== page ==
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Assets That Should Be Included In Your Trust

Will and Trust

A trust is a legally recognized legal arrangement protecting your creditors and relatives. If you have assets such as savings, real estate, stocks, business interests, and retirement funds, you need to protect them from those who might take advantage of you. A trust is an ideal way to do this. The trustee of the trust is responsible for managing the assets and distributing them as you see fit. You don't have to be an attorney to set up a trust, and you don't have to be a beneficiary to use one. According to Forbes, the following are 9 Assets That Should Be Included In Your Trust:

Protecting Your Loved Ones

A trust can be used to protect your spouse and children from creditors. It can also be used to protect your business from creditors and family members. This is especially important if you have a controlling spouse. If your spouse owns a business or is linked to one that could cause them to file for bankruptcy, it's best to include it in your trust. A trust can protect many assets, but the most important thing is to put your assets into a legal document.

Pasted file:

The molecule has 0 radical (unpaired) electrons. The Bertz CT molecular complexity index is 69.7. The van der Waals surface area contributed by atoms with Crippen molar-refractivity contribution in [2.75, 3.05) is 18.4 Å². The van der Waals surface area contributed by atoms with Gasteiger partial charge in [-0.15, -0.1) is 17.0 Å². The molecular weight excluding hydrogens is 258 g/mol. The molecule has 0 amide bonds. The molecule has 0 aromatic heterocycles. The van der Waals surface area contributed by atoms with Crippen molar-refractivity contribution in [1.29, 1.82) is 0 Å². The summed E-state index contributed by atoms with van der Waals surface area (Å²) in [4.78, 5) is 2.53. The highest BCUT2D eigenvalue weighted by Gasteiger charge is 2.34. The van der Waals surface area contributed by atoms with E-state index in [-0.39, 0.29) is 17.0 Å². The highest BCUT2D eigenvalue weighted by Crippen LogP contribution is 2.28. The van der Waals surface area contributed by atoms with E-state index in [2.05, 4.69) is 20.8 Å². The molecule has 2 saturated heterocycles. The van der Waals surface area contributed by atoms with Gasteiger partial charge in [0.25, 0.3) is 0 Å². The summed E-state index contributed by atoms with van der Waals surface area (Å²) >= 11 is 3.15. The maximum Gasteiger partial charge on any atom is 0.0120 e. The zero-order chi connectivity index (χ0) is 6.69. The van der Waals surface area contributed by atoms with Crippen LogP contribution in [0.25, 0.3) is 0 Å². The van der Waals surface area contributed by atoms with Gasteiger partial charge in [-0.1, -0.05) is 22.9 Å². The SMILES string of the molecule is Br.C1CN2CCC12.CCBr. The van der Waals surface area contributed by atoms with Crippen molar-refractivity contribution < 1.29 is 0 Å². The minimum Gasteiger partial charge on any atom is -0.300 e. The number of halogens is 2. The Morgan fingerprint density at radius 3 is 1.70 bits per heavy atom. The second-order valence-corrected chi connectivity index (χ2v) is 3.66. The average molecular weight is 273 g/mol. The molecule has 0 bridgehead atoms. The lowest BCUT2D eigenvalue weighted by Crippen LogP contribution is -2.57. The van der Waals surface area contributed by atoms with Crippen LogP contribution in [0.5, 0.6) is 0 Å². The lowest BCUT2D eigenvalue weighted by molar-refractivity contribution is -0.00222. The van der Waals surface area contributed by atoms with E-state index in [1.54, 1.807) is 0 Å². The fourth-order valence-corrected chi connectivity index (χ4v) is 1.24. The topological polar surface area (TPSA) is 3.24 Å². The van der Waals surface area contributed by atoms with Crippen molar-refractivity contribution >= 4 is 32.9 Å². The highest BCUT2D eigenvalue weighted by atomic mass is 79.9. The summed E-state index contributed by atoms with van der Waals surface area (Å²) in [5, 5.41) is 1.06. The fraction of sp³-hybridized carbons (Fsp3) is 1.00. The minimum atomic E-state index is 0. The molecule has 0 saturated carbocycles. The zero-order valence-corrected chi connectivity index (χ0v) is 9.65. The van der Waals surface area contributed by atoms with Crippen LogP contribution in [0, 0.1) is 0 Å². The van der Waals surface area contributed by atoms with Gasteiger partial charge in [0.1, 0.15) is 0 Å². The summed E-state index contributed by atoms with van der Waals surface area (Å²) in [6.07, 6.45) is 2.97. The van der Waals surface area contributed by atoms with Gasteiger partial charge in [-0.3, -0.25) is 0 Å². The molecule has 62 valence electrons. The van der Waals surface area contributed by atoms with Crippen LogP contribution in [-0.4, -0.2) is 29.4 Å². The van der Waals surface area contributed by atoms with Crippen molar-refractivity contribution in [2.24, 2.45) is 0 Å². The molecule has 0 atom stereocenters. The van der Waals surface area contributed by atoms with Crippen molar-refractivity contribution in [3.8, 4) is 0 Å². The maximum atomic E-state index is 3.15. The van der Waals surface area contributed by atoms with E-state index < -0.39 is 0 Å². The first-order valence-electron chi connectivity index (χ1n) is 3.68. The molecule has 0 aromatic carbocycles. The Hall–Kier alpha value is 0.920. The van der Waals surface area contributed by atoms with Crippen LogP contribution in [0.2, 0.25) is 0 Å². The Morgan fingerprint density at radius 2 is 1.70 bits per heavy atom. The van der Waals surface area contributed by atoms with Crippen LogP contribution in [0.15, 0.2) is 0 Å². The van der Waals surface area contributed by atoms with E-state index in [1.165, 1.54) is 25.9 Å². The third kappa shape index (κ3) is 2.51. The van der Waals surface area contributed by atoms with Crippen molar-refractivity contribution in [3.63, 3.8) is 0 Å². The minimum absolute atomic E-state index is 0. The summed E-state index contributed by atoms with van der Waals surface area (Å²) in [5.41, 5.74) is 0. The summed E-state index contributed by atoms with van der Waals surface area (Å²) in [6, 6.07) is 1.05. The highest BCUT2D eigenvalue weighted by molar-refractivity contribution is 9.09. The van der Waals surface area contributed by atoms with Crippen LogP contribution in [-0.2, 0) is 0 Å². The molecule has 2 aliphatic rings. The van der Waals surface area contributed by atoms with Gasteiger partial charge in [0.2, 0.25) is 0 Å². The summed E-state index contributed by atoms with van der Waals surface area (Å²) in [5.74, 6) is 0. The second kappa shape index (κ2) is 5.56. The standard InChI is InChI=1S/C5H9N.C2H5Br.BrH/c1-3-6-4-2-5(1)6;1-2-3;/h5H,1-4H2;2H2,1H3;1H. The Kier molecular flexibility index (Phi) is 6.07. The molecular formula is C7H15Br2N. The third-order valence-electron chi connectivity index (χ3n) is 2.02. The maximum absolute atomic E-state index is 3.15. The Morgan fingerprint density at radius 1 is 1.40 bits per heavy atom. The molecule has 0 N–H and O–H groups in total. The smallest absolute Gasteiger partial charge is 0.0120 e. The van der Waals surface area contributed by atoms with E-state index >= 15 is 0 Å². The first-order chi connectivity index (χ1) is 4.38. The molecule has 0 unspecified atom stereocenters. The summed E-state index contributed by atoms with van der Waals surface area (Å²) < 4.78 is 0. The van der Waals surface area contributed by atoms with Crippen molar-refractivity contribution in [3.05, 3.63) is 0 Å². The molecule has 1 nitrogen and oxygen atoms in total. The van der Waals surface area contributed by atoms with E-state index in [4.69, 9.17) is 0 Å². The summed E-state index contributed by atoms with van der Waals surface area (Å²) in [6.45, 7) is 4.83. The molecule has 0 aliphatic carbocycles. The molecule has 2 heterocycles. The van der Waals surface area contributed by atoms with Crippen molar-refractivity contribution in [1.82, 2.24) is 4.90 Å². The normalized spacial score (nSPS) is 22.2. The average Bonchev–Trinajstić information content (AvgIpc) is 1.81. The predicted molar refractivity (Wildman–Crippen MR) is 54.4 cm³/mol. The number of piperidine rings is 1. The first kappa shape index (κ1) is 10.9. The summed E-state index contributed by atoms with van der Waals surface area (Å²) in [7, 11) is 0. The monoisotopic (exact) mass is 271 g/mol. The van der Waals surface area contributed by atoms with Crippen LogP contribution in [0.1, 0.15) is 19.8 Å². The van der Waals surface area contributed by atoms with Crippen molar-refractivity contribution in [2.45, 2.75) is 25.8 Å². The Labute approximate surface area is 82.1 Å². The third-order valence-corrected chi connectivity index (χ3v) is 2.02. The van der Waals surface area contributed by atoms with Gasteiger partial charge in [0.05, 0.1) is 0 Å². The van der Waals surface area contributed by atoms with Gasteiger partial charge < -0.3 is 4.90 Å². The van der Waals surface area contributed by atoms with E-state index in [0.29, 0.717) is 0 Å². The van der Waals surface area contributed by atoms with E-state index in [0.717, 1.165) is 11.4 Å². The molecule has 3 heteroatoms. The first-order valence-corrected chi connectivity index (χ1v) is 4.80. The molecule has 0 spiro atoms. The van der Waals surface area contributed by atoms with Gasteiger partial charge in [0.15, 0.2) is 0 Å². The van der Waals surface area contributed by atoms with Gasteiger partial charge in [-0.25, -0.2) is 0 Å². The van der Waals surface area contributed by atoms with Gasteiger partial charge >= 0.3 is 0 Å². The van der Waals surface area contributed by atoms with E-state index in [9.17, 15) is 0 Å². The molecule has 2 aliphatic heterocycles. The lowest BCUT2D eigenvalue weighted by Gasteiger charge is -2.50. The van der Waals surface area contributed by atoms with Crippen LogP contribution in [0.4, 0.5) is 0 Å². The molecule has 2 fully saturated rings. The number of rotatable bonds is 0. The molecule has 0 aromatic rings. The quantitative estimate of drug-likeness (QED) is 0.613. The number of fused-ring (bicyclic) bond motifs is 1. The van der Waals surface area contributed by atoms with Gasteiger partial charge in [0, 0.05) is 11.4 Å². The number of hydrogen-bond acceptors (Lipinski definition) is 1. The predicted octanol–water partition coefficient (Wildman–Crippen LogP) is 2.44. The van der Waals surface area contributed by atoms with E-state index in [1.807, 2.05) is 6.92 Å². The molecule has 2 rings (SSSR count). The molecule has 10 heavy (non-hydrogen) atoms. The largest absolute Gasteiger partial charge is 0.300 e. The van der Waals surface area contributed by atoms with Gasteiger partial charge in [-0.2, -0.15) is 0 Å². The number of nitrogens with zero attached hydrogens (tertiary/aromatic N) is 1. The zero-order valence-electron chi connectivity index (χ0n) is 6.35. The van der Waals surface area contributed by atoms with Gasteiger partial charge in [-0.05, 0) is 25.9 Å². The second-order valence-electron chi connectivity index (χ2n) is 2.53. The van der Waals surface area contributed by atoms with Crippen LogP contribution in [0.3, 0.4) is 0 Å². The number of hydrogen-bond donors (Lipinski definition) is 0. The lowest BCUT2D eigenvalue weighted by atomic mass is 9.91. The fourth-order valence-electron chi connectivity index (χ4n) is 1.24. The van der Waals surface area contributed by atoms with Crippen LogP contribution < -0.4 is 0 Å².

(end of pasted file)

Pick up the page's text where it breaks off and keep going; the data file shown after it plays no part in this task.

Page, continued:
9. Accounts and Securities

Many businesses take advantage of investment opportunities not available to non-business owners. These opportunities can be included in a trust. However, you should be careful about how you choose these investments. Trusts are typically not able to make changes to their investment, and they are also restricted from trading stocks and bonds.

8. Business Intellectual Property

This includes patents and trademarks that are used to protect your brand and products and copyrights that protect your work. However, it should not include a business's assets that have already been used up or made public, such as patents and trademarks. If you own business intellectual property, put it in a trust. This can protect you and your company from lawsuits and creditors. If you want to use this as a reason for trust, it is a good idea. Parents are the most likely to abuse the power of Guardianship or Conservatorship laws.

7. Professional Services

You can include professional services, such as accounting, law, and other services that are used to help run your business. However, it is important to note that these services are typically included in a revocable trust.